In the bad old strange days we would lay on the floor after consuming some sort of organic vegan mash that we had concocted and attempt to stay as still as possible and listen to Irrlicht by Klaus Schulze. And this was in the days before vegan was hip. It was probably closer to vegetarian if I am honest, as who can give up cheese really? We would lay side by side in our baggy hemp clothing smelling of patchouli and incense and let the drone and waves wash over us. I had found the record in the classical section of the library and was drawn to the cover. I had no idea what to expect but the strange alien creature on the cover stood out in the classical section, I discovered as I looked it over at checkout it had been misplaced and belonged with the other Schulze in the electronic music section. This was 1985 and for everyone else this was the year of Born in the USA, Hounds of Love and Brothers In Arms, for us it was the strange beauty of Irrlicht that dominated the year.
About halfway through the first week we bought a C120 cassette as that way we could get the whole album on one side, so we recorded the whole thing twice both sides of that strange ethereal music that was literally so dense it would pin you to the ground, turn your head inside out and have your ears leaking fluids into the carpet. The we took the record back to the library.
Several times friends came to our flat during this ritual and would attempt to understand the attraction. I was convinced that Klaus Schulze was a synthesizer genius ahead of everyone else. I would point this out and they would roll their eyes and ask to hear Eliminator instead. I would try and convince them to lay still on the floor and truly feel it and they insisted on going out for beer and a curry. Philistines all, although most of the time we went along as we could always come back and listen.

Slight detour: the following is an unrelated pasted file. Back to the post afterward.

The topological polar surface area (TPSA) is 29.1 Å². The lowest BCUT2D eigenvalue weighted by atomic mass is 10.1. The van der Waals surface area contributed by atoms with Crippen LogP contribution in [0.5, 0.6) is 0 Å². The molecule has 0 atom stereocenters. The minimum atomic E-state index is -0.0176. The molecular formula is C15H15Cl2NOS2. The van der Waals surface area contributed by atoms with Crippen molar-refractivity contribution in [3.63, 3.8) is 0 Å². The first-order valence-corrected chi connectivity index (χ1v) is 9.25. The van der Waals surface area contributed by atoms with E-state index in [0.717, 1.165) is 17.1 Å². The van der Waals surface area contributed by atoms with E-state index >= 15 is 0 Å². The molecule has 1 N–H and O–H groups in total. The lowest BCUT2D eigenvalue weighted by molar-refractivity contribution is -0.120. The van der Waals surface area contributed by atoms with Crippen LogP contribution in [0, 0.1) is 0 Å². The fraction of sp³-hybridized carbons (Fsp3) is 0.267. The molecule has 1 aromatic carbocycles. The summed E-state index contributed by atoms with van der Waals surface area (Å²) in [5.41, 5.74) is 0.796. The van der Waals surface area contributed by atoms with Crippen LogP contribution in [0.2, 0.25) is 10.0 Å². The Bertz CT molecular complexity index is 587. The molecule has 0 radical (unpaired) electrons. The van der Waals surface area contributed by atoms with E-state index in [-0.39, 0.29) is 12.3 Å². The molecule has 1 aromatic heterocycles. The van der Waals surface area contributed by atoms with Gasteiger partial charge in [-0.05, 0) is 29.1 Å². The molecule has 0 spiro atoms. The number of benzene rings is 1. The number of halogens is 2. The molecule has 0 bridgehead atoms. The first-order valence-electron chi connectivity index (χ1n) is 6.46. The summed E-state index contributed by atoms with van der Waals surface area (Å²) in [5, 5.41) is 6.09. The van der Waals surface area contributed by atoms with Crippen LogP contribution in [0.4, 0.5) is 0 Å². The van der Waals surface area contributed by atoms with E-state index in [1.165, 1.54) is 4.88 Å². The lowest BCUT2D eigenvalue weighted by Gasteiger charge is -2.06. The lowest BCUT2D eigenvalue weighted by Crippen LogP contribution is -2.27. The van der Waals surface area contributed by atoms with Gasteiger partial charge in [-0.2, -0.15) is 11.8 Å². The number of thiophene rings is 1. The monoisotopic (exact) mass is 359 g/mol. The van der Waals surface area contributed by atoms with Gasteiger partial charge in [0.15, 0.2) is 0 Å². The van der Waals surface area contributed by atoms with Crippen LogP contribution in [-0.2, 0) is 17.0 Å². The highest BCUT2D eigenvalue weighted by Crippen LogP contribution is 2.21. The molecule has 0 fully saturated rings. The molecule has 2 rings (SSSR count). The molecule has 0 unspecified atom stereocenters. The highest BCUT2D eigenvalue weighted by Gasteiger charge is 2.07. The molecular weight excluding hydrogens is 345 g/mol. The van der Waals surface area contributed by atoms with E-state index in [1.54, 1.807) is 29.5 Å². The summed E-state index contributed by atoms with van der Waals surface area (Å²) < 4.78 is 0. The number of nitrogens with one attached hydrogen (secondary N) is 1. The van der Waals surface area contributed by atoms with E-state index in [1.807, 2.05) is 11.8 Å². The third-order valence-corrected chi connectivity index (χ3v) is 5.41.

Our problem in deciphering the genius of Irrlicht was that the sleeve notes were in German and neither if us could read it. This was also in the days before the internet and we had no way of researching the album, we could have maybe used the library but I think we had given up reading books as bourgeoise at the time and only used it to enhance our musical diet. It was only in the last twenty years or so as computers became more common and the internet a real thing that I learned that no synthesizers were used making the album and this messed up album was made with a broken organ, a broken amp a cassette player and a recording of an orchestra rehearsal that had been manipulated beyond the bounds of reasonableness or sanity.
At some point that cassette went away, we drifted apart and I almost forgot about Irrlicht. However once it’s in your head that music is always going to come back and it did, first streamed and then one night as I scrolled through the ridiculously priced Schulze album I found someone in Germany selling a new one for nine dollars with free shipping. With a certain sense of doubt and faith in PayPals refund policy i bought it and waited almost a month for it to arrive. When it did I was so happy to see that same strange creature reclining on an alien landscape. In honor of the past I lay on the floor as the record played, this time it was the dog laying next to me and I swear I could smell patchouli and lentils and cumin.
Still Irrlicht is an album that will make you sit still and listen. It is completely engrossing and will demand your attention, the odd thing is that each time you play it you will be connecting with a different sound, passage our journey. It’s terrifying, beautiful captivating and disturbing and may be the strangest thing you will ever listen to. It requires attention and will reward that attention. It will however drive many others away screaming demanding that it never be played again in their presence or even when they are nearby.
I am aware the sleeve that I first got and have searched out is not the original one, but it is the sleeve I connect with the album and if I had the original I would actually be disappointed. This is the picture that drew me to the record and the image I will always associate with it. I think it perfectly describes the strange beauty of the record.